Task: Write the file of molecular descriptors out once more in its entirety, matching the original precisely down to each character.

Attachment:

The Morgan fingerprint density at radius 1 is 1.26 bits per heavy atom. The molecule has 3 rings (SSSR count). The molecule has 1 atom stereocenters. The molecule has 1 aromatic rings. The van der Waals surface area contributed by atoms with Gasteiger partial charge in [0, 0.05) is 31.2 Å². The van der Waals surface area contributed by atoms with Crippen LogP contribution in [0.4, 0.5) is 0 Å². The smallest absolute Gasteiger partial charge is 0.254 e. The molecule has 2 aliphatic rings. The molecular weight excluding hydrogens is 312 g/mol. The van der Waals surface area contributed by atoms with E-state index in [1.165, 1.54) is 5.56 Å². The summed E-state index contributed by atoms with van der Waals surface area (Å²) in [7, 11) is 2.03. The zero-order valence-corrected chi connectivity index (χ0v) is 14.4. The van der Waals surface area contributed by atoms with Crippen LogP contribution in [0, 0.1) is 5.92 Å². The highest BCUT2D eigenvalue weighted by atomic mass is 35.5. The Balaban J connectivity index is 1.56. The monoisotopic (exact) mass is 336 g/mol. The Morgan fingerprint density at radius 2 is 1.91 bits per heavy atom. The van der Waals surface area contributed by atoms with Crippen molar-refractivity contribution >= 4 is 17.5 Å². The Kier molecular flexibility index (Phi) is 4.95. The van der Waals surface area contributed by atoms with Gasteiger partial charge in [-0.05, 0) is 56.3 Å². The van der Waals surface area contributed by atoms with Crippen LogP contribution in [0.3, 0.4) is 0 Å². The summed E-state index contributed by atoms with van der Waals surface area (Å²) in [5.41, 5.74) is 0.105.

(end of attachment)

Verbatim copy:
The Morgan fingerprint density at radius 1 is 1.26 bits per heavy atom. The molecule has 3 rings (SSSR count). The molecule has 1 atom stereocenters. The molecule has 1 aromatic rings. The van der Waals surface area contributed by atoms with Gasteiger partial charge in [0, 0.05) is 31.2 Å². The van der Waals surface area contributed by atoms with Crippen LogP contribution in [0.4, 0.5) is 0 Å². The smallest absolute Gasteiger partial charge is 0.254 e. The molecule has 2 aliphatic rings. The molecular weight excluding hydrogens is 312 g/mol. The van der Waals surface area contributed by atoms with E-state index in [1.165, 1.54) is 5.56 Å². The summed E-state index contributed by atoms with van der Waals surface area (Å²) in [7, 11) is 2.03. The zero-order valence-corrected chi connectivity index (χ0v) is 14.4. The van der Waals surface area contributed by atoms with Crippen LogP contribution in [0, 0.1) is 5.92 Å². The highest BCUT2D eigenvalue weighted by atomic mass is 35.5. The Balaban J connectivity index is 1.56. The monoisotopic (exact) mass is 336 g/mol. The Morgan fingerprint density at radius 2 is 1.91 bits per heavy atom. The van der Waals surface area contributed by atoms with Crippen molar-refractivity contribution >= 4 is 17.5 Å². The Kier molecular flexibility index (Phi) is 4.95. The van der Waals surface area contributed by atoms with Gasteiger partial charge in [-0.05, 0) is 56.3 Å². The van der Waals surface area contributed by atoms with Crippen LogP contribution in [0.3, 0.4) is 0 Å². The summed E-state index contributed by atoms with van der Waals surface area (Å²) in [5.41, 5.74) is 0.105.